The general idea behind Software Defined Networking (SDN) is to decouple network hardware and its control plane from the software that runs on top of it.
Networking startup Embrane now aims to take the idea of software defined architecture to the next level with SDN software that enables applications with their own networks. Embrane calls its custom SDN networks for applications vTopologies. They include vLinks, which all run with the company’s heleos solution.
Dante Malagrinò, co-founder, president, and CEO of Embrane, explained to Enterprise Networking Planet that his company’s approach to SDN revolves around application-centric networking. Embrane enables that with a number of technologies.
“Virtual Topologies (vTopologies) and vLinks are ways to virtualize a network for connectivity at Layer 3,” Malagrinò said.
In contrast, OpenFlow, commonly associated with SDN, works at Layer 2 in the networking stack. As such, Malagrinò stressed that Embrane’s technology can complement Layer 2-based virtualization approaches.
The Embrane Elastic Service Manager (ESM) also serves as a key enabler for the complete application-centric solution. The ESM, vTopology and vLink technologies empower Embrane to create application containers.
“Application containers are all about the idea of delivering virtual network infrastructure that can be provided on a per-application basis,” Malagrinò said.
The 2 Million Firewalls Rule
One of the reasons why having application containers with virtual networks is to avoid what Malagrinò referred to as the “two million firewall rules” scenario.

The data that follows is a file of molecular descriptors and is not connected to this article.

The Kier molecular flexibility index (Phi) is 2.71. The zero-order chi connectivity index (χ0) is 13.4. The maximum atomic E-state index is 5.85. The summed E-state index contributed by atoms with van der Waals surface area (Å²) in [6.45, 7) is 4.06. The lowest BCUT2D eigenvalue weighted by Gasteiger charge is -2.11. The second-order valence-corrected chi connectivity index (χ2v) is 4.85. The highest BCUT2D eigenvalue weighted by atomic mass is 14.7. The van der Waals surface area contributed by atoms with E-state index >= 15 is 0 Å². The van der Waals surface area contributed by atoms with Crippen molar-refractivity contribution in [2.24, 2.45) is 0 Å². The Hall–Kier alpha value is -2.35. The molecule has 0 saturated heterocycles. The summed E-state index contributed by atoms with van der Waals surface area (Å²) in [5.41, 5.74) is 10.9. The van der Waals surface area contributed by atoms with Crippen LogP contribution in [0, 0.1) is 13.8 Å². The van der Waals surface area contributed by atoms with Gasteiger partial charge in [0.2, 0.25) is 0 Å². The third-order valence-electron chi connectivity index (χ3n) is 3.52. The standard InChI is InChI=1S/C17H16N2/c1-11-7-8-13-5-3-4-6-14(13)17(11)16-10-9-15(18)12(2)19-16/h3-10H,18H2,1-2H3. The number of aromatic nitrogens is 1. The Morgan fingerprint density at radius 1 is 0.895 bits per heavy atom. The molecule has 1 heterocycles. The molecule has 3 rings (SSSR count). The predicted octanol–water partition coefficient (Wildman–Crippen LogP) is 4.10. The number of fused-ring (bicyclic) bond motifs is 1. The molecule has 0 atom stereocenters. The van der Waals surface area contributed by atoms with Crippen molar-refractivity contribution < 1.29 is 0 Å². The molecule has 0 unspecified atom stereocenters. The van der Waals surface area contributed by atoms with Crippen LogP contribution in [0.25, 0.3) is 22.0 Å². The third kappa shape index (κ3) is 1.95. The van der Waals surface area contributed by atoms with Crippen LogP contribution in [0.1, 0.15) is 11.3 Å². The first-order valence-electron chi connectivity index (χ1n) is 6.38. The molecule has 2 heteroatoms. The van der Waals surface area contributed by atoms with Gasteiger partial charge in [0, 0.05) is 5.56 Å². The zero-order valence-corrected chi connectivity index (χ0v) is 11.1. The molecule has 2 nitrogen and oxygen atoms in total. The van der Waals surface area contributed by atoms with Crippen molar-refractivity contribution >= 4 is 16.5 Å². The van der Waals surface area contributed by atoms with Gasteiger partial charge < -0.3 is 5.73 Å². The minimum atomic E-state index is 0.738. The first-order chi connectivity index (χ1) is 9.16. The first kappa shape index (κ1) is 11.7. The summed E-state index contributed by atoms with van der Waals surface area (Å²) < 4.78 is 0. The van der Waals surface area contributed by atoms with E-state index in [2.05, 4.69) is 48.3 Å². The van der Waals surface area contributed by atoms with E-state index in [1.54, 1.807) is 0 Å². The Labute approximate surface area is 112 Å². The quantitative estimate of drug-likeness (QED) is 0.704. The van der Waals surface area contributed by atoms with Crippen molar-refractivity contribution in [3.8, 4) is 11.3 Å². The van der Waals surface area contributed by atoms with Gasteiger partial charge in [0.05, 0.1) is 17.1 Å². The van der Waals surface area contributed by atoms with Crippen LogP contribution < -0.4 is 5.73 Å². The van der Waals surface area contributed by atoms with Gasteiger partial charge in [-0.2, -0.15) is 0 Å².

Malagrinò explained that he encountered a customer with two million firewall rules set up across the organization. As it turns out, this company had so many rules because every time it deployed a new application, it also added a new set of firewall rules. Over time, those rules added up. When the time came to de-commission a given application, the company didn’t know which rules applied and ended up just keeping all the rules, even though the associated application was no longer running.
An application-focused approach to networking would prevent that scenario, since each application would carry its own network and its own set of network firewall rules.
How it Works
The vLinks are point-to-point Layer 3 overlays that can chain any set of Embrane software-defined services. So for example, firewall and load balancer technologies can be used as an overlay, independent of the physical networking structure.
Modern applications typically include more than just a single virtual machine. That’s where the vTopology comes into play. With the vTopology, all the disparate components needed for a given application are encapsulated and empowered with virtual network capabilities.
ESM fits into the solution as an orchestration piece for provisioning and controlling all of the various network service pieces in an Embrane network. With ESM, an entire vTopology can be brought up or down with a single API call.
The move toward embracing the application and overlay model for SDN is not a new one. Startup PLUMgrid recently announced its SDN overlay approach. Networking giant Cisco is also in the application-centric camp with its upcoming Insieme venture, though full details on that effort have not yet been publicly disclosed.
“The interesting thing about Insieme is that it seems to be focused on applications,” Malagrinò said. “We have an alignment of vision with Insieme, but my expectation is that with Cisco there will be a significant hardware component, so we might be complementary – we’ll see when it enters the market.”
Sean Michael Kerner is a senior editor at Enterprise Networking Planet and InternetNews.com. Follow him on Twitter @TechJournalist.